These forgotten Americans who have become a hidden statistic does sound like a violence against the people in the name of commerce but perhaps war deaths are not the proper comparison. Now that public outcry gave politicians an attitude adjustment the more than 18,000 uninsured who die each year is greater than the annual deaths in the U.S.A. from AIDS. The number of American who die from lack of health care doesn't even come close to smoking related deaths but smoking greatly contributes to the runaway cost of health care and the way our elected officials points to the morality of our leadership. At 440,000 deaths per year tobacco has proven to be the most toxic substance on earth but there is money to be made so the government went partners with the tobacco companies. In the interest of commerce cigarettes remain legal and our elected officials are patting themselves on the back over funding SCHIP through a cigarette tax. That's health care!
Or how about the fact that on a list of leading causes of death for Americans between the ages of 55 and 64 being uninsured ranks third! In a nation that ranks forty-fifth in life expectancy we just went through a presidential election with no candidate addressing the issue of hard working Americans who are forced to detach from the workforce because of age. Nothing but silence, as I tried to point out in Medical Coverage: What about Americans between 55 and 64?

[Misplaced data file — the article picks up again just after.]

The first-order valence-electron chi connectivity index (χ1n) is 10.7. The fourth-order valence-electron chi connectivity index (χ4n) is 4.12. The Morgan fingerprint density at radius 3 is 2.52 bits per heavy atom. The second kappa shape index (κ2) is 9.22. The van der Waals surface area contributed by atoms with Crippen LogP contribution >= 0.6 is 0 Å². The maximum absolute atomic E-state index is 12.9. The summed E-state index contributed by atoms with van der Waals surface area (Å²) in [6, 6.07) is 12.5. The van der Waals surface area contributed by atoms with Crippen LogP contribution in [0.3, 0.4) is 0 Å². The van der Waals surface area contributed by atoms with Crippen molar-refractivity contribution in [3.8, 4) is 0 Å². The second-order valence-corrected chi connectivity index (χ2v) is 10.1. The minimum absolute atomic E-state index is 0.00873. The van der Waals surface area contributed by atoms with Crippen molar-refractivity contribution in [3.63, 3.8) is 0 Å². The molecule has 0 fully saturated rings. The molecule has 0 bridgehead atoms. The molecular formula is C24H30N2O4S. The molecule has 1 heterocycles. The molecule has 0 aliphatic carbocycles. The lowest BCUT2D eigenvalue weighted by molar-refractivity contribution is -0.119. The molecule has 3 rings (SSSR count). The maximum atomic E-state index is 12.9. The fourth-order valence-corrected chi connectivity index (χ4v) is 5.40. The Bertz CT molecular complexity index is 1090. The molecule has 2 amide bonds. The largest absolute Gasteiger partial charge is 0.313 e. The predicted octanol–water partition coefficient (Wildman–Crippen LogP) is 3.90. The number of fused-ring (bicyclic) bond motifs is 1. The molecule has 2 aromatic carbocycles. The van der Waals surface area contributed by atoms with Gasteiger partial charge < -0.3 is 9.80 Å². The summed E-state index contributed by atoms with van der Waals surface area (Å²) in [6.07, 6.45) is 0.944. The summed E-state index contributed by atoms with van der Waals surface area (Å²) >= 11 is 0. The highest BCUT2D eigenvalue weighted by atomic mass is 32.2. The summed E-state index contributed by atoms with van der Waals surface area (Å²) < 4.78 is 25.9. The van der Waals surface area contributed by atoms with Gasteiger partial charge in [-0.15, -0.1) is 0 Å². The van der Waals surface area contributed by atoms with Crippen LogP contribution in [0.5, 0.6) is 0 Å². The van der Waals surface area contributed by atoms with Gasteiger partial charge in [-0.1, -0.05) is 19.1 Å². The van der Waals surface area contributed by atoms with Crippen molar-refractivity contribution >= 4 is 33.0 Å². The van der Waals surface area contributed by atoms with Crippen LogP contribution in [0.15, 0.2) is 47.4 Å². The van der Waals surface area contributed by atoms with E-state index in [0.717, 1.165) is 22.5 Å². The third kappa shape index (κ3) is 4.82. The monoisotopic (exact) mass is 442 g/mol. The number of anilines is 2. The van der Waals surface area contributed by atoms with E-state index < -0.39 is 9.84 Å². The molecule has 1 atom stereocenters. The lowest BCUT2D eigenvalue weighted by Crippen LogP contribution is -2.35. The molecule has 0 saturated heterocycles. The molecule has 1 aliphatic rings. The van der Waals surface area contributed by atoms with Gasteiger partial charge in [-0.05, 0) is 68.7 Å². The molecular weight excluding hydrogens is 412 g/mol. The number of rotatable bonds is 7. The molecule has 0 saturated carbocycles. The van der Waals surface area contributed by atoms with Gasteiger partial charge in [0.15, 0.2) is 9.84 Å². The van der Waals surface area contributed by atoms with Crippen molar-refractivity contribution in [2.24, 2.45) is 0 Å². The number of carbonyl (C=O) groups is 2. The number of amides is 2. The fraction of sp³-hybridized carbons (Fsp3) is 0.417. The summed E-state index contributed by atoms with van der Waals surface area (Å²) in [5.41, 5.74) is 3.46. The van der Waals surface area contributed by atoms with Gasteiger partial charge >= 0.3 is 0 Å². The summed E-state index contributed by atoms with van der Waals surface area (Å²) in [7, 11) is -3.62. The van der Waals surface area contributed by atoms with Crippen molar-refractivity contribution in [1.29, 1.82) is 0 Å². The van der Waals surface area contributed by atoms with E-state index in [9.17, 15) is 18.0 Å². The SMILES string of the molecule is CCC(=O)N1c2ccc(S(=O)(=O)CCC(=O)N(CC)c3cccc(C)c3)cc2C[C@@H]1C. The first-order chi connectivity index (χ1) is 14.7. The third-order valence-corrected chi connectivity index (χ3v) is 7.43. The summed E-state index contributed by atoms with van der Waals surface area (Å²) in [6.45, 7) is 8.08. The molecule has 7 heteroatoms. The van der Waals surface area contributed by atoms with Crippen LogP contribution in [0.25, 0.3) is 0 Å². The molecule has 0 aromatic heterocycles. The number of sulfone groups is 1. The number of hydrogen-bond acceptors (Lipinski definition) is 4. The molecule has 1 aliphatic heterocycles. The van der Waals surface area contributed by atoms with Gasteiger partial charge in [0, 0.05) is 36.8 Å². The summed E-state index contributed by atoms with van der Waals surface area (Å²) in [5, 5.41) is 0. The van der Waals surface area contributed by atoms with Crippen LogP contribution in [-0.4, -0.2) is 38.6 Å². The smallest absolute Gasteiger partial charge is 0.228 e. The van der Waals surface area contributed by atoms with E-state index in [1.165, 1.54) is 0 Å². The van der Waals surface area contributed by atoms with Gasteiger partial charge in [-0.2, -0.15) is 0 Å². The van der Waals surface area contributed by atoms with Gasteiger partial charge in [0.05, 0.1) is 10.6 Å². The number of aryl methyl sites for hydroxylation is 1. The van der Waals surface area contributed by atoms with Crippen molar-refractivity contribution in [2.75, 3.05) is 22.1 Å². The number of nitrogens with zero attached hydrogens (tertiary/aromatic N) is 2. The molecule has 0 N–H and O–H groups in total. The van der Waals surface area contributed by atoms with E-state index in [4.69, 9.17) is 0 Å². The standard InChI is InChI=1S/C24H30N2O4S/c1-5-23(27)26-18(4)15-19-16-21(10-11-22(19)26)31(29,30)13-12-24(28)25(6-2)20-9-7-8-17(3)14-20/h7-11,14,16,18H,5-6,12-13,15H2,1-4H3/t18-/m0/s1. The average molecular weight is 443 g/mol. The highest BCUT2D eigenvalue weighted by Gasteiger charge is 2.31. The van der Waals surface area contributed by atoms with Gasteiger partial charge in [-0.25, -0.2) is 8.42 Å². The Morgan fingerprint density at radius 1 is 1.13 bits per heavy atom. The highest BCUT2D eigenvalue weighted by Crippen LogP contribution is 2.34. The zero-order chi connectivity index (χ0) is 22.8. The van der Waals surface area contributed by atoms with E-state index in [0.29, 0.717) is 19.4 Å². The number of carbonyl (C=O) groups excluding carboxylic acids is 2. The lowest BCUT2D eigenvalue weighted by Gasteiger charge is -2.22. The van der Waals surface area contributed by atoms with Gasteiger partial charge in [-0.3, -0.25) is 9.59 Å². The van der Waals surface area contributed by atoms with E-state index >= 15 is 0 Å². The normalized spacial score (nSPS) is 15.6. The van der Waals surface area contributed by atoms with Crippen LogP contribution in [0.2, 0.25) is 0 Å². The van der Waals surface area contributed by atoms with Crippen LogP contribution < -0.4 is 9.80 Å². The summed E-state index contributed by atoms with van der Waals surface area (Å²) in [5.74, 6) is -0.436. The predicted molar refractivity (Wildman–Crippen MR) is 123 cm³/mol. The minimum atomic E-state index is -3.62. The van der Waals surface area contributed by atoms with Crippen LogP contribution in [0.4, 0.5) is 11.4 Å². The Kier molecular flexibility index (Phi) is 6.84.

So who should take the blame for all of these deaths? Another "Let's just forgive and forget" in America or placing the blame on a for profit industry that Barack Obama feels should stay in business is not the answer. Is it the health insurance companies that are killing Americans? I don't recall any health insurance company employees promising to serve the people. A great deal of blame has been placed on the AHIP but the lobbyist group are not public servents. Should we blame the actual insurance companies who are only committed to their shareholders? Blame the hospitals that administer treatment by the most expensive means possible or the elected officials who have refused to regulate hospitals? Should we blame the media where once again the service of the shareholders is the only priority?